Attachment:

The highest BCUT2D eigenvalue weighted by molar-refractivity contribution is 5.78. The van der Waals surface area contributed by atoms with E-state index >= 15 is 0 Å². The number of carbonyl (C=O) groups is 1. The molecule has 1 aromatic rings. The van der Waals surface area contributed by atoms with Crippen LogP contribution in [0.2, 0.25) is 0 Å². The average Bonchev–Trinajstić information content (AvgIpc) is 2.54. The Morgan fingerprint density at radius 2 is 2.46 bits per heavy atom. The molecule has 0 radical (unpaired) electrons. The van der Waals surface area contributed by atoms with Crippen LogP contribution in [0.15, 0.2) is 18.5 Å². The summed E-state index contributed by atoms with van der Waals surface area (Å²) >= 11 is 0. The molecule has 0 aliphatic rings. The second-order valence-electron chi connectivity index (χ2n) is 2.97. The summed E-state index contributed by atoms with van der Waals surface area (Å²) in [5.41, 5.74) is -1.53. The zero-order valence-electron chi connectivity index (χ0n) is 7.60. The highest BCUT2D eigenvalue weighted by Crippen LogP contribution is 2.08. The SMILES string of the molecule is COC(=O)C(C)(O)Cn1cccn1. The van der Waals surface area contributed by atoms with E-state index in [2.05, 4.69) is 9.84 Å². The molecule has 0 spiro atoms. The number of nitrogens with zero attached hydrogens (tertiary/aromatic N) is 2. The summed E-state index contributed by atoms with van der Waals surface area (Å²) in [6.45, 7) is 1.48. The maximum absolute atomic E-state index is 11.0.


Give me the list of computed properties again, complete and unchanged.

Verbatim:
The highest BCUT2D eigenvalue weighted by molar-refractivity contribution is 5.78. The van der Waals surface area contributed by atoms with E-state index >= 15 is 0 Å². The number of carbonyl (C=O) groups is 1. The molecule has 1 aromatic rings. The van der Waals surface area contributed by atoms with Crippen LogP contribution in [0.2, 0.25) is 0 Å². The average Bonchev–Trinajstić information content (AvgIpc) is 2.54. The Morgan fingerprint density at radius 2 is 2.46 bits per heavy atom. The molecule has 0 radical (unpaired) electrons. The van der Waals surface area contributed by atoms with Crippen LogP contribution in [0.15, 0.2) is 18.5 Å². The summed E-state index contributed by atoms with van der Waals surface area (Å²) >= 11 is 0. The molecule has 0 aliphatic rings. The second-order valence-electron chi connectivity index (χ2n) is 2.97. The summed E-state index contributed by atoms with van der Waals surface area (Å²) in [5.41, 5.74) is -1.53. The zero-order valence-electron chi connectivity index (χ0n) is 7.60. The highest BCUT2D eigenvalue weighted by Crippen LogP contribution is 2.08. The SMILES string of the molecule is COC(=O)C(C)(O)Cn1cccn1. The van der Waals surface area contributed by atoms with E-state index in [2.05, 4.69) is 9.84 Å². The molecule has 0 spiro atoms. The number of nitrogens with zero attached hydrogens (tertiary/aromatic N) is 2. The summed E-state index contributed by atoms with van der Waals surface area (Å²) in [6.45, 7) is 1.48. The maximum absolute atomic E-state index is 11.0.